The entirely-online graduate-level biomedical engineering program at Purdue is packaged within the school's interdisciplinary MSE degree. This is a diverse 30-credit curriculum that offers a menu of courses in biomedical engineering, life science, analysis, regulatory engineering, and quantitative and analytical methods. In addition to biomedical engineering classes that explore biosensors, biomaterials, tissue engineering, and measurement and simulation of the nervous system, students can select elective courses in topics like regulatory compliance for biomedical devices, regenerative biology and tissue repair, biostatistics, and lumped system theory.
Home to the acclaimed Roy J. Carver Biotechnology Center, the University of Illinois at Urbana-Champaign's ME in bioengineering degree offers a nuanced technical education as well as a set of fundamental business skills so that graduates are prepared to take on supervisory roles in the industry. Students may choose a concentration in either bioinstrumentation, computational genomics, or general bioengineering.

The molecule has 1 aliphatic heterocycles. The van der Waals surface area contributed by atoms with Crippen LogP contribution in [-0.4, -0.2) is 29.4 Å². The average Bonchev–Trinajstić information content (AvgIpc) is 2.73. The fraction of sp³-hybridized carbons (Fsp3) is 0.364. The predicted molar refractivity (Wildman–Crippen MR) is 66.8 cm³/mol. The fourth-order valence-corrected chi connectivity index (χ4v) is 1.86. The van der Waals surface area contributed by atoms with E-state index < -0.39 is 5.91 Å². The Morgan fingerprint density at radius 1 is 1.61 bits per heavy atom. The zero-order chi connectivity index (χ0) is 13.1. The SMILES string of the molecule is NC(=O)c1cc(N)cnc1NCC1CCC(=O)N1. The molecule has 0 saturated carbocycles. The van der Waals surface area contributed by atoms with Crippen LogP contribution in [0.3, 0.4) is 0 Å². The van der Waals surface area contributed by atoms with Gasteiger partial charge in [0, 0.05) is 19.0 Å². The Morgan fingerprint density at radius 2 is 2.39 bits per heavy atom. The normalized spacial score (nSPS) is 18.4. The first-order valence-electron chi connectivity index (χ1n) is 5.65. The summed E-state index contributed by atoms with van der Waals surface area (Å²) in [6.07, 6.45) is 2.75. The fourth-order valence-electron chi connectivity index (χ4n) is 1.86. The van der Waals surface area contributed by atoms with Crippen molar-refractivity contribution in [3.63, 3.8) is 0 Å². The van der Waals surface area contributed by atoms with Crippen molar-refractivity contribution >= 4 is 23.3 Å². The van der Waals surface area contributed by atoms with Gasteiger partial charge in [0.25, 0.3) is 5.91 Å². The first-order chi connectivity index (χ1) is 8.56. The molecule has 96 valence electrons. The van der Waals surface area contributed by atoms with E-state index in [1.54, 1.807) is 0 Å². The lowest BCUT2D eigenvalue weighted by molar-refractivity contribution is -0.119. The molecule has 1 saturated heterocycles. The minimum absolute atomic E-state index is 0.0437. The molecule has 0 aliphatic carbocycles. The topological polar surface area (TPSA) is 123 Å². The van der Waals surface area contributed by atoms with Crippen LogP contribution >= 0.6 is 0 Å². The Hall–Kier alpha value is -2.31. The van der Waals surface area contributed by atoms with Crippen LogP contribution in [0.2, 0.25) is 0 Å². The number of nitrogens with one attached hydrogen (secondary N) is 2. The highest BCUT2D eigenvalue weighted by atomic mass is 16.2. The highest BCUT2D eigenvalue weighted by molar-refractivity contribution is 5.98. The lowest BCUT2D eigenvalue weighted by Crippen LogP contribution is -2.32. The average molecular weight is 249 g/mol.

Core bioengineering courses explore topics like conservation principles, signals and systems, and bioenergetics, while foundational business classes are offered in subjects like finance and innovation and managing business operations. Technical electives cover areas like cellular biomechanics, tissue engineering, and systems biology. The program consists of 32 credits and may be completed entirely online. Official GRE scores are required as part of the admissions process.